The Arbitrator has some difficulty accepting the suggestion made by the Union that the length of time taken by the Company worked to the prejudice of the grievor. There appears to have been no difficulty on his part remembering the incidents which were the subject of the investigation statements taken both from a number of locomotive engineers as well as from the grievor. Given the nature of the problem being addressed, I do not believe that the Company can be faulted on the basis of undue delay.
What does emerge from the material before me is that the Company had legitimate concern for the grievor’s ongoing employment. That said, however, I am not satisfied that sufficient examination was given to measures that would protect the Company’s legitimate interests, while affording the grievor a fair opportunity to demonstrate his ability to be a safe a productive employee. On the whole, while I believe this is not a case for compensation, I feel that it is appropriate to direct the Company to afford the grievor a reasonable opportunity for retraining, and reemployment, to demonstrate his potential to be a safe and productive employee.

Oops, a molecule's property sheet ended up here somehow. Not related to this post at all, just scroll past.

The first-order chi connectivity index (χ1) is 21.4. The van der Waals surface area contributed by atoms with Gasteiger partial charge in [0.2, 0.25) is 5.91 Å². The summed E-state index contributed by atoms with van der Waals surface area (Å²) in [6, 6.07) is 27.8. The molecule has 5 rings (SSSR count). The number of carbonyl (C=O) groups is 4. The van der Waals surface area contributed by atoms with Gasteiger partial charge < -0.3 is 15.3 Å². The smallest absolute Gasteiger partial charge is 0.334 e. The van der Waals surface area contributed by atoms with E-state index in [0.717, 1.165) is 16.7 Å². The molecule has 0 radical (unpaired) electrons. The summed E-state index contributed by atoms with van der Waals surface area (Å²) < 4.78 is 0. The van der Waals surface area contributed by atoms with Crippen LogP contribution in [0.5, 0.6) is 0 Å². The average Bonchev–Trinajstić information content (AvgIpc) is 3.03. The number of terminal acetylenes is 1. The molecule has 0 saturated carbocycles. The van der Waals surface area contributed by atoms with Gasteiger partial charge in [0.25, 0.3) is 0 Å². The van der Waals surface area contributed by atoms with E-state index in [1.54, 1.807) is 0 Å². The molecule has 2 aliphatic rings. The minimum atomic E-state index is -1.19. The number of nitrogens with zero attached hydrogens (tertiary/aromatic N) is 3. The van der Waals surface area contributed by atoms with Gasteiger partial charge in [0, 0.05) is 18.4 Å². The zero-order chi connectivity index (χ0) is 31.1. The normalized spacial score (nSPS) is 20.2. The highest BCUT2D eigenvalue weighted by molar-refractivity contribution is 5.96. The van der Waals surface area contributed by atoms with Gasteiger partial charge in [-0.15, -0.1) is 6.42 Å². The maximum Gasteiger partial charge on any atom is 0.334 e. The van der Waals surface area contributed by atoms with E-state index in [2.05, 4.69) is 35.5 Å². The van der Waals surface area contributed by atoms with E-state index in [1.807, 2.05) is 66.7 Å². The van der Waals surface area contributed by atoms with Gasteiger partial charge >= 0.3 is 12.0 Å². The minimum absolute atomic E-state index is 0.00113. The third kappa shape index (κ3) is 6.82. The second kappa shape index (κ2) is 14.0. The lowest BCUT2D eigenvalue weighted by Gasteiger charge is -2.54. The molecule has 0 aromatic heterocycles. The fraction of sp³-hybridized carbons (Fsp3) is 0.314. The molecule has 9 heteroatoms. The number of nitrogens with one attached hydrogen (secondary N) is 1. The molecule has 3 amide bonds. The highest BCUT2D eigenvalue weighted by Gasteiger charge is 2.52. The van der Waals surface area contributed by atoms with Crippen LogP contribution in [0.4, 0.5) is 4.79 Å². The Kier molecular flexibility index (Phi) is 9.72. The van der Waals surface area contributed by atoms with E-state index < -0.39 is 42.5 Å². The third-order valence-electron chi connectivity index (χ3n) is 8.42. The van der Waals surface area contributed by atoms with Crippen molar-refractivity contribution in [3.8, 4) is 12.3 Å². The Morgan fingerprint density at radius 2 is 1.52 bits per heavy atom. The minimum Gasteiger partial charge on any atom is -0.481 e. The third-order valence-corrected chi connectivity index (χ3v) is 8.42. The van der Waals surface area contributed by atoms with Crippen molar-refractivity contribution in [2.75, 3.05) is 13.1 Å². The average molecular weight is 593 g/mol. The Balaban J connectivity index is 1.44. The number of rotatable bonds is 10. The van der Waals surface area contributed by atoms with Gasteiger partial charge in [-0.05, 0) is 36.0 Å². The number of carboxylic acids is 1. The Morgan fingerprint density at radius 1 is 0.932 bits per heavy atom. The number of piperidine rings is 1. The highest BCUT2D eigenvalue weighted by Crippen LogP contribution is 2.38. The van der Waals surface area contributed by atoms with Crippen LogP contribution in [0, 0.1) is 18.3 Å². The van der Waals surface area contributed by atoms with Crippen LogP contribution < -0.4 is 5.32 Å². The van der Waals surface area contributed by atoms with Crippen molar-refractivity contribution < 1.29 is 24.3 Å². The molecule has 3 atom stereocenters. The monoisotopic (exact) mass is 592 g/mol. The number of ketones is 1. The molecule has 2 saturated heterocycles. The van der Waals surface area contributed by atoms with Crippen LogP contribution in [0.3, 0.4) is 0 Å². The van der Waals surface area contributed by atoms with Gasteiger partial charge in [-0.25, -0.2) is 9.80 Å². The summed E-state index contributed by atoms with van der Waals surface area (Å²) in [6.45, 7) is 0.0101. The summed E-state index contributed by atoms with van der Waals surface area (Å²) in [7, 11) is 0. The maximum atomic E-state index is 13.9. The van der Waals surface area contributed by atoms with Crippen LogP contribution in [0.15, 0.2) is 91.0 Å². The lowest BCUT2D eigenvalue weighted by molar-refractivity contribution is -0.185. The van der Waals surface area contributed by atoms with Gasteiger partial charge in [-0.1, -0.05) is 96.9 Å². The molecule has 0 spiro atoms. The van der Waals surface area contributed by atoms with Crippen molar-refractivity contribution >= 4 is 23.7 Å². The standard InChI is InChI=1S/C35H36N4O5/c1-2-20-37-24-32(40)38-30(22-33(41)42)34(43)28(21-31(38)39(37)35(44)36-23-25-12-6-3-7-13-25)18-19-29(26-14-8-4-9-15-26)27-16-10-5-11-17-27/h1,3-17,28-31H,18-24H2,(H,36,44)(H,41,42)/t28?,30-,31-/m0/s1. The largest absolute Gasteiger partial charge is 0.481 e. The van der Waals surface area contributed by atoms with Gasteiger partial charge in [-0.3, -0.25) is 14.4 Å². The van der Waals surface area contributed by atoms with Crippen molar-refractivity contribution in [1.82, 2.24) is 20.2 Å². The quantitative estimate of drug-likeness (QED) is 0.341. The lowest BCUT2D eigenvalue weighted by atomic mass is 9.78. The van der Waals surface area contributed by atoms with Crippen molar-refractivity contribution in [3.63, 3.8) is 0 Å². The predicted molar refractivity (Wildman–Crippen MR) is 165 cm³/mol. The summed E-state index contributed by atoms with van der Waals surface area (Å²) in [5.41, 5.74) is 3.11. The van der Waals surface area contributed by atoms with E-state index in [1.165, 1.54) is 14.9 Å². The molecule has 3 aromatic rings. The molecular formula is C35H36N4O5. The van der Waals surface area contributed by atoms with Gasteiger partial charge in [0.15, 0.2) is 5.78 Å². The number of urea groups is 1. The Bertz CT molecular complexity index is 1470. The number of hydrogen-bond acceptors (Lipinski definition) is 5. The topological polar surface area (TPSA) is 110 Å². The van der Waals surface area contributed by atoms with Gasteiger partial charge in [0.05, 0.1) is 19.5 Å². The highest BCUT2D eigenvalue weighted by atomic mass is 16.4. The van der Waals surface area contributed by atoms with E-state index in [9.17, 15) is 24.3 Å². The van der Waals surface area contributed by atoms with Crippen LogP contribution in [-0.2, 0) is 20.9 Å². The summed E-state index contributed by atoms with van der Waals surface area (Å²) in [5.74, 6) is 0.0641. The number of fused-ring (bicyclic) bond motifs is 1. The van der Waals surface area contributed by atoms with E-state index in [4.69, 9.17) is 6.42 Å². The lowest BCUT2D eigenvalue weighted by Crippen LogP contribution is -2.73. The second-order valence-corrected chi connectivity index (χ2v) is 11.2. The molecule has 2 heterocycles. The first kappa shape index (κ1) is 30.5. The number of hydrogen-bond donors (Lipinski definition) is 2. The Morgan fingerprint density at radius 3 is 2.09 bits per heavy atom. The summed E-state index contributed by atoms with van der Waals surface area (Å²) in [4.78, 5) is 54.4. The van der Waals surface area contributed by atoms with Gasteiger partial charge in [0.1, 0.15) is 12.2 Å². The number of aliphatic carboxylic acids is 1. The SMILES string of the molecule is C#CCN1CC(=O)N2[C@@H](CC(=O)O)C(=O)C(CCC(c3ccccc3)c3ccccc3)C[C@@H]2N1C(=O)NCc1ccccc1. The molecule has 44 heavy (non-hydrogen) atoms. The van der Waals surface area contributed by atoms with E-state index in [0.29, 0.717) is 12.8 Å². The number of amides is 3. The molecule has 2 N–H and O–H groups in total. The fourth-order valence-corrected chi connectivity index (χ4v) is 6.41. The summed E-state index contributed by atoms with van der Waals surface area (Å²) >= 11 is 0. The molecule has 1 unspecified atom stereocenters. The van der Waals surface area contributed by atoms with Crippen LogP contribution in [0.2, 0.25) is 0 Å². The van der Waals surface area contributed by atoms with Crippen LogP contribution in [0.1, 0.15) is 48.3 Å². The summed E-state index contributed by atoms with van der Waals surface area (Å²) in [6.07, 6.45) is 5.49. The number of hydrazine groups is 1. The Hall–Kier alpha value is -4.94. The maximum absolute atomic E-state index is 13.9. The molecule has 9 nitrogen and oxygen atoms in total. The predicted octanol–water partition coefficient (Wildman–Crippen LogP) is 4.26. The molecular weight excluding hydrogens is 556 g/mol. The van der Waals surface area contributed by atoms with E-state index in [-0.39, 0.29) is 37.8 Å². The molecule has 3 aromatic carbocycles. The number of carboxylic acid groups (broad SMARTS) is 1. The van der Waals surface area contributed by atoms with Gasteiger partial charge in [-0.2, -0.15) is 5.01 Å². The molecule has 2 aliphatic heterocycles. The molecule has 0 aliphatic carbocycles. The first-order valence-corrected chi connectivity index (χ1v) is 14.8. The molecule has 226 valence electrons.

The grievance is therefore allowed, in part. The Arbitrator directs that the grievor be reinstated into his employment forthwith, without compensation for any wages or benefits lost. Upon a reinstatement, for a period of not less than six months the grievor shall be provided retraining, and shall be assigned to work in a situation of clearly defined mentorship on terms to be worked out between the parties or, failing their agreement, to be determined by the Arbitrator.
July 14, 2014 _______________________________
MICHEL G. PICHER